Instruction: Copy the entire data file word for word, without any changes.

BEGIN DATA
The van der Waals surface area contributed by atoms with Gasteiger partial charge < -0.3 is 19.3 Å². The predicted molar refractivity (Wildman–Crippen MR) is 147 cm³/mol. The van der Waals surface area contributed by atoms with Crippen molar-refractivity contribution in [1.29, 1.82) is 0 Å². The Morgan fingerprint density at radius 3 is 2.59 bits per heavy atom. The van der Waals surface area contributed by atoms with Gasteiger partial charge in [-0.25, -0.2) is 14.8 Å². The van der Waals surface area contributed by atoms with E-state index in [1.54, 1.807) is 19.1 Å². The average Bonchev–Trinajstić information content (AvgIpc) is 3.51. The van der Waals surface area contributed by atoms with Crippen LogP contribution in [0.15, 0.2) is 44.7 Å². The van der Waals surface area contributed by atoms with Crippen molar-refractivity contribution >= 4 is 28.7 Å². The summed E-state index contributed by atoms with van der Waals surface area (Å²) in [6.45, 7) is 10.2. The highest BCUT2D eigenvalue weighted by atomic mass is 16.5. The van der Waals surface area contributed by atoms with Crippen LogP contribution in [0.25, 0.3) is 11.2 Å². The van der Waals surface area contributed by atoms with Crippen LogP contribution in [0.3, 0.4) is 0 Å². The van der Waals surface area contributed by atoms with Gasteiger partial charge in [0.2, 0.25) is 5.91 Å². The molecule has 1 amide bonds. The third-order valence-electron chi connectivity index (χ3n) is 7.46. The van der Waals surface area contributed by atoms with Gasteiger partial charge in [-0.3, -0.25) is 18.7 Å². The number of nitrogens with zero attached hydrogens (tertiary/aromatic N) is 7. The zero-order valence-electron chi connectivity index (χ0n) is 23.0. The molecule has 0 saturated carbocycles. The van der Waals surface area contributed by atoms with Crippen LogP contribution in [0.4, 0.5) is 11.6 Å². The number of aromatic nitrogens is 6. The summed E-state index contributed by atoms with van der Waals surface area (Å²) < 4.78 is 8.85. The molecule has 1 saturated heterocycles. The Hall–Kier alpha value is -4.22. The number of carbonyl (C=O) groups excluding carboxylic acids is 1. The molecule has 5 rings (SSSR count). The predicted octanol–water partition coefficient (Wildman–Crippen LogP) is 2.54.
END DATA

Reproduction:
The van der Waals surface area contributed by atoms with Gasteiger partial charge < -0.3 is 19.3 Å². The predicted molar refractivity (Wildman–Crippen MR) is 147 cm³/mol. The van der Waals surface area contributed by atoms with Crippen molar-refractivity contribution in [1.29, 1.82) is 0 Å². The Morgan fingerprint density at radius 3 is 2.59 bits per heavy atom. The van der Waals surface area contributed by atoms with Gasteiger partial charge in [-0.25, -0.2) is 14.8 Å². The van der Waals surface area contributed by atoms with E-state index in [1.54, 1.807) is 19.1 Å². The average Bonchev–Trinajstić information content (AvgIpc) is 3.51. The van der Waals surface area contributed by atoms with Crippen LogP contribution in [0.15, 0.2) is 44.7 Å². The van der Waals surface area contributed by atoms with Crippen molar-refractivity contribution >= 4 is 28.7 Å². The summed E-state index contributed by atoms with van der Waals surface area (Å²) in [6.45, 7) is 10.2. The highest BCUT2D eigenvalue weighted by atomic mass is 16.5. The van der Waals surface area contributed by atoms with Crippen LogP contribution in [0.25, 0.3) is 11.2 Å². The van der Waals surface area contributed by atoms with Crippen LogP contribution in [0.3, 0.4) is 0 Å². The van der Waals surface area contributed by atoms with Gasteiger partial charge in [0.2, 0.25) is 5.91 Å². The molecule has 1 amide bonds. The third-order valence-electron chi connectivity index (χ3n) is 7.46. The van der Waals surface area contributed by atoms with Gasteiger partial charge in [-0.3, -0.25) is 18.7 Å². The number of nitrogens with zero attached hydrogens (tertiary/aromatic N) is 7. The zero-order valence-electron chi connectivity index (χ0n) is 23.0. The molecule has 0 saturated carbocycles. The van der Waals surface area contributed by atoms with Crippen LogP contribution in [0.4, 0.5) is 11.6 Å². The number of aromatic nitrogens is 6. The summed E-state index contributed by atoms with van der Waals surface area (Å²) < 4.78 is 8.85. The molecule has 1 saturated heterocycles. The Hall–Kier alpha value is -4.22. The number of carbonyl (C=O) groups excluding carboxylic acids is 1. The molecule has 5 rings (SSSR count). The predicted octanol–water partition coefficient (Wildman–Crippen LogP) is 2.54.